Friday, February 1, 2002

2002-02 Chemical leak at Chevron refinery in Richmond

2002-02-01 "Leak from Chevron plant confines neighbors; Richmond refinery 'needs to do better'"
by Henry K. Lee, Christopher Heredia, Jason B. Johnson from "San Francisco Chronicle"
Richmond -- Residents near the Chevron refinery in Richmond were forced to stay indoors for several hours yesterday after the latest chemical leak from the plant rattled nerves but caused no injuries.
A small but unknown quantity of sulfur dioxide, sulfur trioxide and hydrogen sulfide escaped when the facility's sulfur recovery unit failed at 12: 45 p.m., said Chevron spokesman Dean O'Hair.
Contra Costa County health officials defined the affected area -- which included hundreds of homes covering 4 square miles -- three hours later.
The incident triggered the county's community warning system, with sirens activated at 1:36 p.m. and residents of parts of Richmond and San Pablo directed to remain indoors -- at homes, offices and nearby schools.
"This is horrible -- it shouldn't be happening around schools like this," said Audrey George, who rushed to Peres Elementary School to pick up her 8- year-old granddaughter, Alexandria Warren, who is asthmatic.
"It happens at least two times a year," George said. "Chevron needs to do better and stop the hazards in this community."
Contra Costa health authorities and Chevron officials sampled air in the neighborhoods around the plant to monitor chemical levels, but no dangerous levels were detected, O'Hair said.
"We were concerned that there might be some odor in the community," O'Hair said. "Although the event was rather short-lived, the sirens continued until the county is convinced that everything's all right."
Some residents said the refinery should have notified county officials of the release immediately after the unit failed.
"This is an ongoing problem," said Julia May, staff scientist at Communities for a Better Environment, an Oakland group that has been pushing for faster response to chemical leaks.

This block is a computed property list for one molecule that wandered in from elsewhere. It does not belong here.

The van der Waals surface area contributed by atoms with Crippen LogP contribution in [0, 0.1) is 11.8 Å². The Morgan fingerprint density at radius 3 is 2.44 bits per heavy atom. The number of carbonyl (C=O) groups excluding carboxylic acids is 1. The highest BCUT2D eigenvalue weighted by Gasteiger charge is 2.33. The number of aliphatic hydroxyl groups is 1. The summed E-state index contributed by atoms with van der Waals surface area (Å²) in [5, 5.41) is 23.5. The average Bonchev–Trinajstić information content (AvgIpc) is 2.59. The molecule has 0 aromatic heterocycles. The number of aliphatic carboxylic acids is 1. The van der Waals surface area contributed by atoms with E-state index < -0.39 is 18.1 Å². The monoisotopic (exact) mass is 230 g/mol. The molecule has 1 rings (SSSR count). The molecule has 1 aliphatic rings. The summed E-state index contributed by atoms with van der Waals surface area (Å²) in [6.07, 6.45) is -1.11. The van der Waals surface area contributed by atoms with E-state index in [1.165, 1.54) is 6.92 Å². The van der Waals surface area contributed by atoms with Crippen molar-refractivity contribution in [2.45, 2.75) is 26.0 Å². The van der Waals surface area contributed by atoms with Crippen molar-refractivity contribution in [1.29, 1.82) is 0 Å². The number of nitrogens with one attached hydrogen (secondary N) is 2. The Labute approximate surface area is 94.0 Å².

The refinery's sulfur recovery unit is used to remove sulfur from crude oil that is processed into gasoline, jet fuel and other products, O'Hair said. Exactly how the chemicals were released remains under investigation.
The chemicals released yesterday can cause skin, nose, throat and eye irritation. Few people reported smelling the rotten-eggs smell associated with sulfur.
Two people sought treatment at Doctors Medical Center in San Pablo, but it was not clear whether their problems were related to the release.
Jim Hattum, a county hazardous materials specialist, said county workers had walked the refinery's perimeter taking measurements of the particulates released into the air.
"They went up and down the fence line," said Hattum. "We have not gotten any indications that there were any significant amounts of (chemicals) that went beyond the fence line."
In July, Chevron agreed to pay $300,000 in fines for failing to meet air quality standards at the Richmond refinery, including infractions that contributed to a fiery explosion in 1999.
In August 2000, a leak at the refinery spewed sulfur and nitrogen over the city but caused no injuries. In 1994, a cloud of hydrogen sulfide gas leaked, sickening residents for miles around. In 1989, an explosion injured nine employees and sent residue raining down on Richmond.
"It's too dangerous to live around here," said Hugo Banuelos as he picked up his 8-year-old daughter, Brenda, at Peres Elementary. Brenda, who covered her face with her hands, said, "I'm worried because of the chemicals."